This article describes a qPCR assay that demonstrates it is possible to estimate the age of bloodstains with reasonable accuracy.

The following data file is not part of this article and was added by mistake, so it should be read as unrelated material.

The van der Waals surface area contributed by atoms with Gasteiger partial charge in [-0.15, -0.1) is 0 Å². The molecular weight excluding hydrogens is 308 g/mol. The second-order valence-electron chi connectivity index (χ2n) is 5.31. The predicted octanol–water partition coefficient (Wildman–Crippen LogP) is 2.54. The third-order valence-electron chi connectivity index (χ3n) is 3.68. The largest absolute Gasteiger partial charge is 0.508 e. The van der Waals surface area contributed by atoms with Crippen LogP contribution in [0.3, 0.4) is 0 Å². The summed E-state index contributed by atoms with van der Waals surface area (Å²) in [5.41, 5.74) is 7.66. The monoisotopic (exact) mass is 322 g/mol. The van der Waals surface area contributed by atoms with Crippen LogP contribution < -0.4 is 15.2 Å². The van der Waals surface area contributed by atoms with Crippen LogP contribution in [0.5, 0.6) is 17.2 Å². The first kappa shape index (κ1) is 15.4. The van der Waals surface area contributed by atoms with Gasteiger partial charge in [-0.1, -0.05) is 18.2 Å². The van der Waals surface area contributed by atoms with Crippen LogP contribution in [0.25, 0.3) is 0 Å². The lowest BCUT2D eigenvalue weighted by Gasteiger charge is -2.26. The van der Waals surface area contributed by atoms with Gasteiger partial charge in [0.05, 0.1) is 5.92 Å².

The value of RNA analysis in the forensic laboratory as one means of identifying the nature of biological evidence of forensic relevance has been well established. The degradation of RNA in dried body fluid stains has also been an area of forensic interest because of the potential to estimate the age of a stain recovered from a crime scene. The 5′–3′ qPCR assay advocated in the current article exploits the observation that the 5′ end of an mRNA transcript degrades in dried stains faster than the 3′ end. This differential degradation pattern can be followed with a qPCR assay that quantifies ∼90 bp amplicons produced from the 5′ and 3′ ends of 4 transcripts chosen from the transcriptome of blood because of their degradation kinetics, determined initially using RNA sequencing. Statistical analysis of degradation kinetics suggests, depending upon the age of the sample, the age of blood stains can be accurately estimated to within 2–4 weeks for stains less than 6 months of age and 4–6 weeks for stains 6 months to 1 year old. (publisher abstract modified)